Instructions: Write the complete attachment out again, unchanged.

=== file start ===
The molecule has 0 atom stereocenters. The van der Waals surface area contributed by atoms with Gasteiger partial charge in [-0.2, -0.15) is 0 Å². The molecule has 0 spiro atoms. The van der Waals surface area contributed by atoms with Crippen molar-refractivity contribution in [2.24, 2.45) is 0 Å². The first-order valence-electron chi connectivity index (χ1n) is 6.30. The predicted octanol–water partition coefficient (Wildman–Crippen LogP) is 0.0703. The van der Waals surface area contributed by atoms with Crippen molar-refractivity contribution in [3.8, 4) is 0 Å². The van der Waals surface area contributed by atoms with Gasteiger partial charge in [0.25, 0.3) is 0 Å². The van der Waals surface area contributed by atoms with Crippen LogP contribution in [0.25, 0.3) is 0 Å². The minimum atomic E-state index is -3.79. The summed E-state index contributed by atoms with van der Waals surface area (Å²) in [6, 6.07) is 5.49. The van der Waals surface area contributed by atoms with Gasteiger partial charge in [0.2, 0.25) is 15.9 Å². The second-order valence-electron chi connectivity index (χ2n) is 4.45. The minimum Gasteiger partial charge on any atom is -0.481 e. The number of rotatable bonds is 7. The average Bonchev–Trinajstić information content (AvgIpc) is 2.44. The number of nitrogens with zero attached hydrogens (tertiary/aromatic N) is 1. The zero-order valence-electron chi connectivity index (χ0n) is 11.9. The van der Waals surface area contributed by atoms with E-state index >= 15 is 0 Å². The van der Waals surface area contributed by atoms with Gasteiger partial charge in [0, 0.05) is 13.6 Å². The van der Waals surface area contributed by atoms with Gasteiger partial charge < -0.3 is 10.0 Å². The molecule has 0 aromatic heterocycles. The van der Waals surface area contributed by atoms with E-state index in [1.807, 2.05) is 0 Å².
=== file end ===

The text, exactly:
The molecule has 0 atom stereocenters. The van der Waals surface area contributed by atoms with Gasteiger partial charge in [-0.2, -0.15) is 0 Å². The molecule has 0 spiro atoms. The van der Waals surface area contributed by atoms with Crippen molar-refractivity contribution in [2.24, 2.45) is 0 Å². The first-order valence-electron chi connectivity index (χ1n) is 6.30. The predicted octanol–water partition coefficient (Wildman–Crippen LogP) is 0.0703. The van der Waals surface area contributed by atoms with Crippen molar-refractivity contribution in [3.8, 4) is 0 Å². The van der Waals surface area contributed by atoms with Gasteiger partial charge in [0.25, 0.3) is 0 Å². The van der Waals surface area contributed by atoms with Crippen LogP contribution in [0.25, 0.3) is 0 Å². The minimum atomic E-state index is -3.79. The summed E-state index contributed by atoms with van der Waals surface area (Å²) in [6, 6.07) is 5.49. The van der Waals surface area contributed by atoms with Gasteiger partial charge in [0.2, 0.25) is 15.9 Å². The second-order valence-electron chi connectivity index (χ2n) is 4.45. The minimum Gasteiger partial charge on any atom is -0.481 e. The number of rotatable bonds is 7. The average Bonchev–Trinajstić information content (AvgIpc) is 2.44. The number of nitrogens with zero attached hydrogens (tertiary/aromatic N) is 1. The zero-order valence-electron chi connectivity index (χ0n) is 11.9. The van der Waals surface area contributed by atoms with E-state index >= 15 is 0 Å². The van der Waals surface area contributed by atoms with Gasteiger partial charge in [0, 0.05) is 13.6 Å². The van der Waals surface area contributed by atoms with Gasteiger partial charge < -0.3 is 10.0 Å². The molecule has 0 aromatic heterocycles. The van der Waals surface area contributed by atoms with E-state index in [1.807, 2.05) is 0 Å².